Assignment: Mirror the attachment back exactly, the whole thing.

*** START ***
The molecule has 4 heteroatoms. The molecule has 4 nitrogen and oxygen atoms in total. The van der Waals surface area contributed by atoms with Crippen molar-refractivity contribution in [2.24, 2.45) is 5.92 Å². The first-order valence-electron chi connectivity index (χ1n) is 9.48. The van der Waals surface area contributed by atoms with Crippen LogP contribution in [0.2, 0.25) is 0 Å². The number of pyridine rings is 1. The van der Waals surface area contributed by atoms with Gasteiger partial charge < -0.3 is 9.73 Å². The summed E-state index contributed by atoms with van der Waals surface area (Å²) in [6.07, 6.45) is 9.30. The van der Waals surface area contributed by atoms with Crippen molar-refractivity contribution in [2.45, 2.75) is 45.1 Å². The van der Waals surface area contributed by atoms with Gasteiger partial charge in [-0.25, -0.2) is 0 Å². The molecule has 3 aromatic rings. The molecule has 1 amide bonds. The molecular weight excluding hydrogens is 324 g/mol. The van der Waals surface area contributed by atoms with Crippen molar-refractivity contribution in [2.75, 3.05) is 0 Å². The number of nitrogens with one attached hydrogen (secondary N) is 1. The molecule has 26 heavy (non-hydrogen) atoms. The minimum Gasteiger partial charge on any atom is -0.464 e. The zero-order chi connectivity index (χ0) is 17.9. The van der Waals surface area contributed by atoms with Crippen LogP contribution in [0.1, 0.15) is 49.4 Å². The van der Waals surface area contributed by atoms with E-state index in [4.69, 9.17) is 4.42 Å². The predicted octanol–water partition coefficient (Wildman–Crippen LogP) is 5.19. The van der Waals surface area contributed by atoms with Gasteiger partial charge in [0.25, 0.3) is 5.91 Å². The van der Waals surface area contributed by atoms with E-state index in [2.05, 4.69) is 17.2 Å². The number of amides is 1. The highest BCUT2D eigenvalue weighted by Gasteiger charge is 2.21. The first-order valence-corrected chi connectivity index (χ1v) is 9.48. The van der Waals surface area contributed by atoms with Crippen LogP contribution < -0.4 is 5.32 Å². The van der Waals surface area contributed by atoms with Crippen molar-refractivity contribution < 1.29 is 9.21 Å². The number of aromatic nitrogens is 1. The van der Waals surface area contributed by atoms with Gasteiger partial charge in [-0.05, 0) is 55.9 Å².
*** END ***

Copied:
The molecule has 4 heteroatoms. The molecule has 4 nitrogen and oxygen atoms in total. The van der Waals surface area contributed by atoms with Crippen molar-refractivity contribution in [2.24, 2.45) is 5.92 Å². The first-order valence-electron chi connectivity index (χ1n) is 9.48. The van der Waals surface area contributed by atoms with Crippen LogP contribution in [0.2, 0.25) is 0 Å². The number of pyridine rings is 1. The van der Waals surface area contributed by atoms with Gasteiger partial charge < -0.3 is 9.73 Å². The summed E-state index contributed by atoms with van der Waals surface area (Å²) in [6.07, 6.45) is 9.30. The van der Waals surface area contributed by atoms with Crippen molar-refractivity contribution in [2.45, 2.75) is 45.1 Å². The van der Waals surface area contributed by atoms with Gasteiger partial charge in [-0.25, -0.2) is 0 Å². The molecule has 3 aromatic rings. The molecule has 1 amide bonds. The molecular weight excluding hydrogens is 324 g/mol. The van der Waals surface area contributed by atoms with Crippen molar-refractivity contribution in [2.75, 3.05) is 0 Å². The number of nitrogens with one attached hydrogen (secondary N) is 1. The molecule has 26 heavy (non-hydrogen) atoms. The minimum Gasteiger partial charge on any atom is -0.464 e. The zero-order chi connectivity index (χ0) is 17.9. The van der Waals surface area contributed by atoms with Crippen LogP contribution in [0.1, 0.15) is 49.4 Å². The van der Waals surface area contributed by atoms with E-state index in [4.69, 9.17) is 4.42 Å². The predicted octanol–water partition coefficient (Wildman–Crippen LogP) is 5.19. The van der Waals surface area contributed by atoms with Gasteiger partial charge in [0.25, 0.3) is 5.91 Å². The van der Waals surface area contributed by atoms with E-state index in [2.05, 4.69) is 17.2 Å². The number of amides is 1. The highest BCUT2D eigenvalue weighted by Gasteiger charge is 2.21. The first-order valence-corrected chi connectivity index (χ1v) is 9.48. The van der Waals surface area contributed by atoms with Crippen LogP contribution < -0.4 is 5.32 Å². The van der Waals surface area contributed by atoms with Crippen molar-refractivity contribution < 1.29 is 9.21 Å². The number of aromatic nitrogens is 1. The van der Waals surface area contributed by atoms with Gasteiger partial charge in [-0.05, 0) is 55.9 Å².